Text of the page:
Volunteers can draw money at the ATM’s or Banks in the nearest town (Nelspruit) or even at the airport. We recommend that volunteers exchange money into South African Rands (ZAR) as other currencies are not widely accepted.
Care for Wild Africa is located in the heart of the African bush and as a result, encounters with snakes, scorpions, spiders, and ticks are indeed possible. Whilst a conscious effort is made to remove those that pose a threat to volunteers and staff, it is impossible to prevent such encounters entirely. We urge volunteers to be mindful of this, and advise volunteers to use a flashlight at night, and to bring with a course of doxycycline in the event of contracting tick bite fever.
Please ensure that your passport has at least 6 months validity remaining, and has at least one blank page available (excluding the last page).
South African sim cards can be obtained at the airport upon arrival or in town at a later time. We recommend that volunteers choose MTN as their network coverage is the best on the farm.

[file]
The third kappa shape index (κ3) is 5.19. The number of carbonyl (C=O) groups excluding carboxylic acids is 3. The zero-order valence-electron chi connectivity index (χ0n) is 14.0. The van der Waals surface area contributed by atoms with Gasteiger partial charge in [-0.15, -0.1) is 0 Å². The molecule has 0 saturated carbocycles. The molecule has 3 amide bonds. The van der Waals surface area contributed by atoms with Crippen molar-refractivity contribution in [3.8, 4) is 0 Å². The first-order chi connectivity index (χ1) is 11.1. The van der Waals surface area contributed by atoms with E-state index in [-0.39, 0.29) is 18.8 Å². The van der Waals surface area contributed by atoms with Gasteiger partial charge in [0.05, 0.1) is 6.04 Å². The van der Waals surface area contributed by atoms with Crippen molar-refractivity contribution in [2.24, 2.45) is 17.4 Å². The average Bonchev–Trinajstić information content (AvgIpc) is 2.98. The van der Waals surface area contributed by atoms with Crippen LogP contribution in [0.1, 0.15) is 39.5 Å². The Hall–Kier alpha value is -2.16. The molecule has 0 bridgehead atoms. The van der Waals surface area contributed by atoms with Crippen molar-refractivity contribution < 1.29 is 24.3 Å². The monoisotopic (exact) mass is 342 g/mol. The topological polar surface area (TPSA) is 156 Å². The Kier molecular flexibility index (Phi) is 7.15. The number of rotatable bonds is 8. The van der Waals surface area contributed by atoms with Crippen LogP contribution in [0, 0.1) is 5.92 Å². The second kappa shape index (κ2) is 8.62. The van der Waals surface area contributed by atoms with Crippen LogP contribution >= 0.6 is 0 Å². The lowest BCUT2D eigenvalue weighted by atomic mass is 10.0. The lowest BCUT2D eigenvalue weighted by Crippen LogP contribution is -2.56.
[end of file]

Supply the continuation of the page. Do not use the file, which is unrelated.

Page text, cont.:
The nearest hospital to the sanctuary is located in Nelspruit which is 23km away. However, the rehabilitation center does have a first aid kit on site.
As you are working with injured, sick, and vulnerable wildlife, volunteers are required to be sober at all times whilst on the farm. Alcohol and drugs are thus prohibited.
There are certain spots at the sanctuary where internet coverage is available. We recommend that volunteers make use of the MTN network. Alternatively, internet will be available to volunteers’ if/when they go to town.